Blog DOB: 22 Aug, 2006
Name: Mark O'Connor
Me in the Antarctic
Really Annoying Sh##
This is my blog where I can dump all the sh## that really annoys me. It stays here, I can get on and enjoy myself. It's like therapy, and you can join too for free. Just add yourself as a blogger and get rid of all your sh##.
Home affairs committee chairman, Keith Vaz, speaking during yesterdays question time said the government are likely to press ahead with national ID cards and were going to pilot the scheme this year by issuing them to foreigners entering the country. Press ahead? Of course they are. The Identity Cards Bill received Royal Assent in March 2006, and the UK passport office became the IPS (Identity and Passport Service) on 1st April 2006. The IPS website is unequivocal in saying the "National Identity Scheme will eventually become compulsory". The scheme will be obligatory for British, Irish and foreign nationals resident in the UK.
The ID cards will contain biometric data which will also be stored on a national database with other personal details. This data is being termed our "biographical footprint" which the government will keep and track. The scheme is being packaged up as though it were for our benefit, but the benefits listed on the IPS website are really pretty lame.
|1||Help protect cardholders against identity theft and fraud||Just a sweeping, general statement with no evidence to support it. Is biometric technology even ready?|
|2||provide a reliable way of checking the identity of people in positions of trust||Why? And what's exactly wrong with the traditional way of checking references, qualifications and having a proper system of internal control?|
|3||make travelling in Europe easier||Is it difficult now?|
|4||provide a secure way of applying for financial products and making financial transactions including those made over the internet||this responsibility should be with the banks, credit card companies, and others like Microsoft - not the government.|
|5||offer a secure and convenient way of proving your age||In fairness, the only time I've ever been asked to prove my age is when I was underage and trying to buy a pint - come on!|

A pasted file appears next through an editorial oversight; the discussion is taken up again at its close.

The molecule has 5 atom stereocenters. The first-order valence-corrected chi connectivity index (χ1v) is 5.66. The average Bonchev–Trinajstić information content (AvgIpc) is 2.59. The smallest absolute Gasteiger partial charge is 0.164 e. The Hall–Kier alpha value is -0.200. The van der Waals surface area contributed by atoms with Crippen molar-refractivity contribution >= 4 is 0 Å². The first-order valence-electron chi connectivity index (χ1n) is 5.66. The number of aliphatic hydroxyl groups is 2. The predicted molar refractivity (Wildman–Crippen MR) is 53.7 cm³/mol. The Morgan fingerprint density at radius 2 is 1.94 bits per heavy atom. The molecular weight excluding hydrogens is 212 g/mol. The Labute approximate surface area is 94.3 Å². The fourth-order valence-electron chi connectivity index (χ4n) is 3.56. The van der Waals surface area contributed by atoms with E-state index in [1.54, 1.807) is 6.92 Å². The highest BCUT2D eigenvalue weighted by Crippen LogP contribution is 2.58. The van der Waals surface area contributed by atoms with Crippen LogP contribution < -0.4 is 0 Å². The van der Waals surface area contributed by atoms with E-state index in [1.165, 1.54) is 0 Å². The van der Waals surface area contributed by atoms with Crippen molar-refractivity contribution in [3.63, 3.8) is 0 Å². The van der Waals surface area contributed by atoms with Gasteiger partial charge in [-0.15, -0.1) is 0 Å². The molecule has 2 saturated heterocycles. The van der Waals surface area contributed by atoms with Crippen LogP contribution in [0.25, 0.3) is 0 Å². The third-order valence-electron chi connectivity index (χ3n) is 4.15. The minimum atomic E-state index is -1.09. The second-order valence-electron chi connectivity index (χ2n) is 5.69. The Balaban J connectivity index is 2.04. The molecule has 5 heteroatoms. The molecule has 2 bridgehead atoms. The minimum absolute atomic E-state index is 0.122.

|6||help to confirm your eligibility for public services and benefits - and reduce fraud relating to these services and benefits||paper over built in weaknesses in existing government services rather than fixing them|
|7||help in the prevention of organised crime and terrorism||They're already in the UK. They'll have a card like everyone else.|
|8||help combat illegal working and reduce illegal immigration to the UK||It'll continue|
|9||allow the police more quickly to identify suspects and people they arrest||Is this really an issue, they have enough powers to hold people in custody until they find out who they are through normal "policing". Aren't most suspects already "known" by the police anyway?|
The cards will cost £30 each. With a population of 60million this will raise £1.8billion which will pay for extra public sector staff to run the scheme, and another public sector IT project to build the database. Are you comfortable with this? Would you have preferred this to have been spent on the NHS? Does the government have a good track record of storing data? Do you trust them with your "biographical footprint"?
I don't! And what's coming next? A CCTV camera in every home?
32 dead horses were discovered in Amersham, Bucks at the weekend. Three other animals were in such poor condition they had to be put down, while the remaining stock of eighty were being taken to sanctuaries rather than the meat hooks they were destined for. Conditions at the site were described as "utterly horrific" with horses being tied up in small pens and standing in their own excrement.
So what's the problem? They're animals! There are plenty of starving people in Africa who'd be happy to eat them! This probably isn't a response you'd expect, but would it be more acceptable if I was talking about chickens?
They live for thirty nine days, never see natural light, constantly feed to make their commercial weight, are overcrowded, get painful lesions on their legs from sitting in their own faeces ("hock burns"), and are starved for eight hours on their last day to have a clean gut before ending up on our shelves in Tesco at two for a fiver.
This is the story Hugh Fearnley-Whittingstall has been describing on Channel 4 this week as he tried to convert Axminster into Britain's first free range town. His experimental chicken farm contrasted differences in welfare, and in taste, between factory reared and free range. The free range chickens, he said, are "out here in the grass, doing what chickens want to do."
I would like to think, and I'm probably in the majority, the surviving horses in Amersham would have a similar fate and were free to run around a field, but when it comes to chickens people just don't seem to feel the same. They're chickens, they'll buy two for a fiver.